Thursday, May 5, 2011

Our Purchase.

I use this blog to post information about our little family so that our friends and family can see what we are up to and so that I have a record, almost a journal, of this part of our lives.  We see that Olive changes each time we blink.  One day I will scan through these pages and savor the moments of her infancy and our early years of marriage. 

I've been on a hosting drought lately, but a lot has happened!  I'll try to catch up in bits ... first ...

After many months and huge swings in our established car purchase criteria (big car or small car, new car or used car, pricey car or even pricier car), we bought a car!

We settled on a new VW Golf with 4-doors and a gasoline engine.  (It isn't the Beetle of my dreams or the GTI of Kyle's, but it will definitely meet our needs.)

As far as car buying goes, I am very pleased with the experience.  We learned a lot in the process and I'm writing it down for next time when my memory is soft .

1. Research, research, research.  Online, in print, in person.  Consumer Reports, in-print and online.  Manufacturers' websites, dealers' websites,, and  My favorites were Edmunds and Truecar because they clearly spelled out MSRP, invoice and recent average sales prices for cars.  We collected information and then went out to kick a few tires.  (It was difficult to resist a few pushy salespeople, but we managed to extract ourselves without much harm from each research mission.)

2.  Advice.  We narrowed our search to two very similar cars.  But our resources didn't end up knocking either option out.  Then we asked a car expert (talk radio host) here in town.  He gave us great advice.

3.  Price Shop.  When we finally settled on one vehicle, we started soliciting offers.  All in all we conversed/emailed/met with 5 different salespeople (each at a different dealership).  The one recommended by the Car Pro, the one who went along on our test drive, and three from an 'get a quote'/'find a dealer' inquiry.

4.  Apples to Apples.  We learned along the way that while some people wanted to sell the car at MSRP, many were willing to give us an "Up Front" price somewhat discounted from the MSRP.  We learned that some dealerships add on 'extras' that we didn't need or want (and sometimes charge 'extra' for them) and some dealerships have add-on fees, etc. that impact the bottom line after you have otherwise agreed on the 'price of the car'.  We started asking for 'drive-away' prices, including tax, title and license.  Four salespeople provided us with 'drive-away' prices.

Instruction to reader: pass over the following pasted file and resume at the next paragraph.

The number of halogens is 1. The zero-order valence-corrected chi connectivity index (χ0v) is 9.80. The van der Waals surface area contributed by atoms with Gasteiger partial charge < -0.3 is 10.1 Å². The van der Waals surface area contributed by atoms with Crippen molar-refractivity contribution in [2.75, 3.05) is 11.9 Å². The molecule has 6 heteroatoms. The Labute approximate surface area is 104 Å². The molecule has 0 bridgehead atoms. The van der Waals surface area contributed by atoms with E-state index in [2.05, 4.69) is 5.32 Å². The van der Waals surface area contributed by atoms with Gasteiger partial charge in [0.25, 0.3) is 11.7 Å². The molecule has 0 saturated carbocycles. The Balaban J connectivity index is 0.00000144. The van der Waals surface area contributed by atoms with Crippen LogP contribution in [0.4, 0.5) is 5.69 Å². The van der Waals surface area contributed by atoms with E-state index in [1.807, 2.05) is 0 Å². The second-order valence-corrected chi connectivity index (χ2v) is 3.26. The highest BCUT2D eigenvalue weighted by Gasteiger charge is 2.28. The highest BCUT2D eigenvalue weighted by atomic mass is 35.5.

5.  Writing.  Hello, I am a lawyer.  We got each drive-away price in writing.  By email, yes, but in writing.

6.  Pick.  We selected the best price overall (drive-away plus financing) - also the one that was willing to find our preferred color rather than sell us our second choice color that was on the lot - and signed a bunch of papers.

7.  Flexibility.  So, we wanted a white car (ok, I wanted white) but didn't want to pay a premium for it.  We clearly communicated to the dealers that white was our preference, but we were also willing to consider other colors.  (Not black, it is Houston, and the summer is coming!)  We were also flexible with our time - in two ways.  While we did visit one dealership, I conducted most of the negotiating and information gathering by email and brief phone calls.  I didn't want to waste our time or theirs.  Also, we were ready to make our purchase but willing to wait for the right circumstance. 

8.  Friendly and Professional.  After we narrowed our field to the three closest competitors,  I contacted the other two to say thank you, but no thank you.  After we drove away in our new car, I contacted the remaining two salespeople and let them know that we went another way.  In all of our actions, we tried to be friendly but firm, to treat this as a business transaction rather than an emotional purchase and to treat each of the salespeople with respect for the time they gave and the services they provided. 

Maybe our next car purchase will go even more smoothly.  (Not that we are anticipating that purchase any time in the near future!)

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